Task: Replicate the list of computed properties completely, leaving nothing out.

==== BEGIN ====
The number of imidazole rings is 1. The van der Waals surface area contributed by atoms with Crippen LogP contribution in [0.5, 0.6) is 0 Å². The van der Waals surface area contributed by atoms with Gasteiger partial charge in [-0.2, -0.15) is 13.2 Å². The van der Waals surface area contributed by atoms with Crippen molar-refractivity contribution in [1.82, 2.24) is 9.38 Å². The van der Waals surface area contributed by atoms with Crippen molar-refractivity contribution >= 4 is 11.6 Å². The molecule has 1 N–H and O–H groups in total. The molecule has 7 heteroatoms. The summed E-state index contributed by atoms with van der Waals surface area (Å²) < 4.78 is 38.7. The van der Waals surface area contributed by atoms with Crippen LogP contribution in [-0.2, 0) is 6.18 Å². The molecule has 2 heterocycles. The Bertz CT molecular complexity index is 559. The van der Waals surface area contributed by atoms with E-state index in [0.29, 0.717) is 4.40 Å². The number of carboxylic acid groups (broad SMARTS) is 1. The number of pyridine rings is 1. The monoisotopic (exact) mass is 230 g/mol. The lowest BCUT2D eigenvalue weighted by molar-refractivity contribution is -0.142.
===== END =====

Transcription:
The number of imidazole rings is 1. The van der Waals surface area contributed by atoms with Crippen LogP contribution in [0.5, 0.6) is 0 Å². The van der Waals surface area contributed by atoms with Gasteiger partial charge in [-0.2, -0.15) is 13.2 Å². The van der Waals surface area contributed by atoms with Crippen molar-refractivity contribution in [1.82, 2.24) is 9.38 Å². The van der Waals surface area contributed by atoms with Crippen molar-refractivity contribution >= 4 is 11.6 Å². The molecule has 1 N–H and O–H groups in total. The molecule has 7 heteroatoms. The summed E-state index contributed by atoms with van der Waals surface area (Å²) < 4.78 is 38.7. The van der Waals surface area contributed by atoms with Crippen LogP contribution in [-0.2, 0) is 6.18 Å². The molecule has 2 heterocycles. The Bertz CT molecular complexity index is 559. The van der Waals surface area contributed by atoms with E-state index in [0.29, 0.717) is 4.40 Å². The number of carboxylic acid groups (broad SMARTS) is 1. The number of pyridine rings is 1. The monoisotopic (exact) mass is 230 g/mol. The lowest BCUT2D eigenvalue weighted by molar-refractivity contribution is -0.142.